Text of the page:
What Is Renters Insurance And What Does Renters Insurance Not Cover?
Renters insurance is a form of property insurance that covers losses to personal property and protects the insured from liability claims. This includes injuries occurring in your rental that aren’t due to a structural problem. Injuries due to structural problems are your landlord’s responsibility. Renters insurance protects anything from a studio apartment to an entire house or mobile home. What Does Renters Insurance Not Cover? Continue reading below.
Even if you’re just starting out or living in a place for a year, getting a renters insurance policy—probably the least expensive and easiest-to-obtain insurance you’ll ever own—could be a smart investment. You may not think you’ve got anything of great value, but you probably do—more than you could comfortably afford to replace in the event of a bad burglary or fire.
In addition, no matter how careful you may be with your own apartment (the sort of residence most renters have), you can’t control your neighbors. They can leave your security gates open, buzz ill-intentioned strangers into your building, or fall asleep with a cigarette in hand and start a serious fire.
While your landlord’s property insurance may cover the building itself, that insurance will not cover the contents of your apartment, nor will it cover the damages for which you could be sued by someone who had an accident within your apartment or rented space.
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What Does Renters Insurance Not Cover?
Renters insurance does not cover:
- Bed bugs and other pests
- Damage to your car
- Your roommate’s possessions
The personal property and liability coverage provided by renters insurance won’t protect you from all risks. For example, property damage due to floods won’t be covered and liability coverage for events related to dangerous dog breeds may also be excluded. Coverage may also be more limited for specific high-value items, such as jewelry. Here, we’ve listed some of the more common coverage exclusions and limits in renters insurance policies.
Renters insurance does not cover property damage for all perils
Renters insurance will rarely—or never—cover damage to your personal property for some specific perils, such as earthquakes, riots and pests.
Bed bugs and pests
Most renters insurance policies will not cover damage costs associated with bed bugs, with limited exceptions. Along with other pests, such as rodents, they are considered a maintenance issue, and not covered under your standard renters policy.
Earthquake and flood damage
Most standard renters policies do not cover earthquake or flood damage, though some companies may offer coverage as an add-on if you pay extrae. If you’re at risk for these perils and can’t get earthquake or flood coverage through your renters insurance policy, you’ll need to buy a separate flood or earthquake insurance policy for your personal property. These policies may be available from your renters insurance company or a different insurer.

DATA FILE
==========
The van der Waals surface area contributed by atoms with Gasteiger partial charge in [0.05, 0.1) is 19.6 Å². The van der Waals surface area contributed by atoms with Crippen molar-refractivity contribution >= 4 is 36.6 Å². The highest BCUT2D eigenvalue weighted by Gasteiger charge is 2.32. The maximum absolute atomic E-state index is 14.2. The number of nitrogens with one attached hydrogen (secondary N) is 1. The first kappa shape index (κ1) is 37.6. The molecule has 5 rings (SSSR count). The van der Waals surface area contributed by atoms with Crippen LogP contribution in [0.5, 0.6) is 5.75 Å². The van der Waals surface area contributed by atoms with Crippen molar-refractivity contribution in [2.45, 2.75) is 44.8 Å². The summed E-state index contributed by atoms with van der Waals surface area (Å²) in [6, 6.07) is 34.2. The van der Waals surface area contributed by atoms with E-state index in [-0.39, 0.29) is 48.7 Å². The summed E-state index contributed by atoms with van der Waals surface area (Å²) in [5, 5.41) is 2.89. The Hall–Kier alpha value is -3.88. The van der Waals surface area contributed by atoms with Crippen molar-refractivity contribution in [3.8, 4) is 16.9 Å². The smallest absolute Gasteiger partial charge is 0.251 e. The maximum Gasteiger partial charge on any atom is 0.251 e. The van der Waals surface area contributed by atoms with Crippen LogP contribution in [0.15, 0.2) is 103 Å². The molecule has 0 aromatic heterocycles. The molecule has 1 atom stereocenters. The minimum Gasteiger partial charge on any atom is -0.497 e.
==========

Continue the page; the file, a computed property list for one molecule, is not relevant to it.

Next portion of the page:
Car theft or damage
If you own a car, its damage or theft will not be covered by your renters policy. You will need a car insurance policy with comprehensive coverage. Belongings inside your car at the time of the theft, however, are covered by renters insurance.
Renters insurance policies generally do not cover damage costs associated with your roommate’s belongings. In order for them to be covered they have to be listed on the policy, in which case you could split the cost of renters insurance.
We would recommend not adding roommates however, unless they are related or a spouse. Adding a non-relative to your policy may save you some money, but it will split coverage among all those assigned to the policy. So if your policy insured up to $20,000 in damage, you and your roommate would split that coverage for all your possessions.
How do renters insurance companies pay out claims?
Your insurer will only provide you with coverage for these events if you file a claim. A claim is a request policyholders make to their insurance company to compensate them for a covered loss. In the case of renters insurance, a policyholder would make a claim for damage or theft to personal belongings, personal liability coverage or additional living expenses incurred. For example, a property damage claims process will involve several steps.
- Before anything happens, create an inventory: You should create an inventory of all your possessions along with documents that determine their value, like receipts.
- Document the damage: After a qualifying event, such as a fire in your home, document all damaged items to prepare to make a claim.
- File the claim: Contact your insurer to begin the claims process. Your insurer will provide you with the necessary forms and and request documentation. Ultimately, the insurer will send a claims adjuster to assess the damage, and the adjuster will determine your reimbursement.
Filing a claim can sometimes be a long process, but the more information you have readily available for your insurer, the more likely you are to accelerate your claims process and receive timely compensation for your loss.